Yesterday we began reviewing Tom Wright's book, Surprised by Hope: Rethinking Heaven, the Resurrection, and the Mission of the Church.
1-2. Introduction, Confusion about the Afterlife in the World and Church
Today we look at Chapter 3: "Early Christian Hope in Its Historical Setting."
In this chapter Wright brings us up to speed on Jewish thinking on the afterlife at the time of Christ. This is a very, very abbreviated of the 78 page chapter 4 dedicated to Jewish "intertestamental" literature in his much longer work, The Resurrection of the Son of God.
He starts with a fun review of a 10 minute argument between Ludwig Wittgenstein and Karl Popper at Cambridge in 1946 with lots of witnesses. Nevertheless, even to this day it is not completely agreed exactly what happened or was said in those 10 minutes. There is agreement on some basic elements, but disagreement on others. Wright's point seems pretty clear. He wants us to see the diversity of the gospel resurrection accounts as a potential indication of their historicity. The accounts, he suggests, are not developments of each other but are independent accounts that vary accordingly.
The question for him is "What should we believe about Jesus' resurrection and why" (33). On the other hand, "The issue is not whether the Bible is true or not. The issue is not whether miracles occur or not. The issue is not whether we believe in something called the supernatural or not. The issue is not whether Jesus is alive today and we can get to know him for ourselves. If we treat the question of Easter simply as a test case in any of those discussions, we are missing the point" (33-34). For Wright, these are subsidiary issues, not the main issue, which is the fact of the resurrection itself and its implications.
Now he gets into the ideological background. Two types of pagan belief, he says (this is chapter 2 of Resurrection, 52 pages). Some believed we become shades in the underworld who wish they had a body (e.g., Homer, Virgil). Others like Plato were disembodied souls and didn't want another body. In either case, there was no return. I question this sentence, "Most of the ancients believed in life after death" (36). I don't know if the images of mindless shades in the underworld really constitutes any real sense of afterlife, and there is the R.I.P. of the ancient world: non erat, eram, non sum, "I was not, I was, I am not."
Then he dives into Jewish background. "Resurrection meant bodies. We cannot emphasize this too strongly, not least because much modern writing continues, most misleadingly, to use the word resurrection as a virtual synonym for life after death in the popular sense" (36). Yes, there were the Sadducees who didn't believe in any life after death. Yes, there was Philo who believed in diembodied souls after death. But resurrection meant embodiment.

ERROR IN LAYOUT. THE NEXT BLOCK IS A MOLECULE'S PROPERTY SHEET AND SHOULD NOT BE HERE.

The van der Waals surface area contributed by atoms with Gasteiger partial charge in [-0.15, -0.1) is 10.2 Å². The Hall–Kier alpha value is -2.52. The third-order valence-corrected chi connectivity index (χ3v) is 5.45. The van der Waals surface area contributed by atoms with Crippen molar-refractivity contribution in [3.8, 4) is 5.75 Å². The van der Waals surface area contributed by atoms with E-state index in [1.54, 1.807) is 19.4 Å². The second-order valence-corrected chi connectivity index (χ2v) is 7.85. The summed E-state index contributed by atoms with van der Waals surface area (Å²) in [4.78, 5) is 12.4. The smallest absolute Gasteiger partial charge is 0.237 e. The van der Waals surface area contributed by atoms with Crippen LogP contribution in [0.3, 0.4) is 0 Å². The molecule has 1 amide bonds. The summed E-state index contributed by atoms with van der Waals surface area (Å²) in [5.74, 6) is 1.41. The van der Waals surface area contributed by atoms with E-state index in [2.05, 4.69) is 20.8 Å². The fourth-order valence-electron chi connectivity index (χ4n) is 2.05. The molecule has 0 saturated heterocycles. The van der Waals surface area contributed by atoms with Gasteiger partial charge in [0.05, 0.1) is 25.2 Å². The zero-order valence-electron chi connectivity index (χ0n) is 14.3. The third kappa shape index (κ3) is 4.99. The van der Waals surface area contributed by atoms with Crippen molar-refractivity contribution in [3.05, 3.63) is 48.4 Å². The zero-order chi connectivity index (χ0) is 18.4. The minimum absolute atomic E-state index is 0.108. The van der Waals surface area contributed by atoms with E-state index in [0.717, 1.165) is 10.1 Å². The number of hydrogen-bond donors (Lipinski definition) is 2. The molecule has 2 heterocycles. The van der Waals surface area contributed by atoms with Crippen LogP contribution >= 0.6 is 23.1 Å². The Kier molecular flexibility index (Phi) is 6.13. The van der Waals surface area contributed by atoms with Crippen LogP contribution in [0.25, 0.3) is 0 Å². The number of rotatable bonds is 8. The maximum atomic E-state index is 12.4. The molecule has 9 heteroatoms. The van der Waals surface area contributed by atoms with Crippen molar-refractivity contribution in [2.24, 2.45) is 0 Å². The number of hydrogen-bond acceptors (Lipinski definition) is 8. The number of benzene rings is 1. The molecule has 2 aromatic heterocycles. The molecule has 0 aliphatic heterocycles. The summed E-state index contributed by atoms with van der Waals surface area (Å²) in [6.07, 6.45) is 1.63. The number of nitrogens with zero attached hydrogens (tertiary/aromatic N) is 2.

Alas. I did a lot of thinking on these things while I was in Germany in 2004, but I never got it into published form. Argh. I'm open, but I'm not fully convinced that this was the only way the word resurrection could be used. In Resurrection, Wright makes a lot of good points, I think, with the evidence. I think it was he, for example, who convinced me that the book of Wisdom affirms resurrection.
But while I largely agree with him, I do have some questions about the way he argues that resurrection always means embodiment. He has this "every instance" tendency (we've seen it with the phrase, "the righteousness of God," for example). I agree quite a bit with Wright's reading of Acts 23:8 on "angels" and "spirits" being immediate states at death. But the fact that they are in apposition to the word resurrection makes me think we cannot disassociate spirit and angel afterlife forms from the notion of resurrection. I also believe that the Enochic tradition tended toward some sense of spirit resurrection, whatever that might mean (e.g., 1 Enoch 104 and 22).
Wright ends the chapter with 7 indications of how surprising the nature of early Christian resurrection belief is in the light of its background context. And "the early Christian hope centered firmly on resurrection" (41). Then notes these seven things:
1. In early Christianity there is virtually no spectrum of belief about life beyond death. "There is no trace of a Sadducean view or of that of Philo" (42). I think there may be a little more complexity than he allows for, but I substantially agree with him.
2. Resurrection is a far more central belief for the early Christians than it was in second Temple Jewish literature.
3. Early Christianity was far more clear about the transformed body of Jesus than Jews were about what sort of body those resurrected would have.
4. The resurrection event, which was a single event in Judaism, has become a two stage process.
5. Early Christianity is unique in seeing the resurrection as something that believers should participate even now, working with Jesus in the power of the Spirit to implement what Jesus has already achieved.
6. The idea of resurrection as the restoration of Israel has disappeared as a meaning for the word.
7. Resurrection has become associated with the Messiah, which arguably it had never been prior to Christ.
In short, it is impossible "to account for the early Christian belief in Jesus as Messiah without the resurrection" (48). And "this demands a historical explanation" (51). I completely agree. If I try to get into the mind of an atheist looking at this data, I believe that faith in Jesus' resurrection is absolutely essential to explaining the early Christian movement. No wimpy Q community or Gnostic spirituality will account for the origins of Christianity. Whatever you believe about what really happened, I believe we are compelled to conclude that the early Christians sure thought Jesus had physically risen from the dead.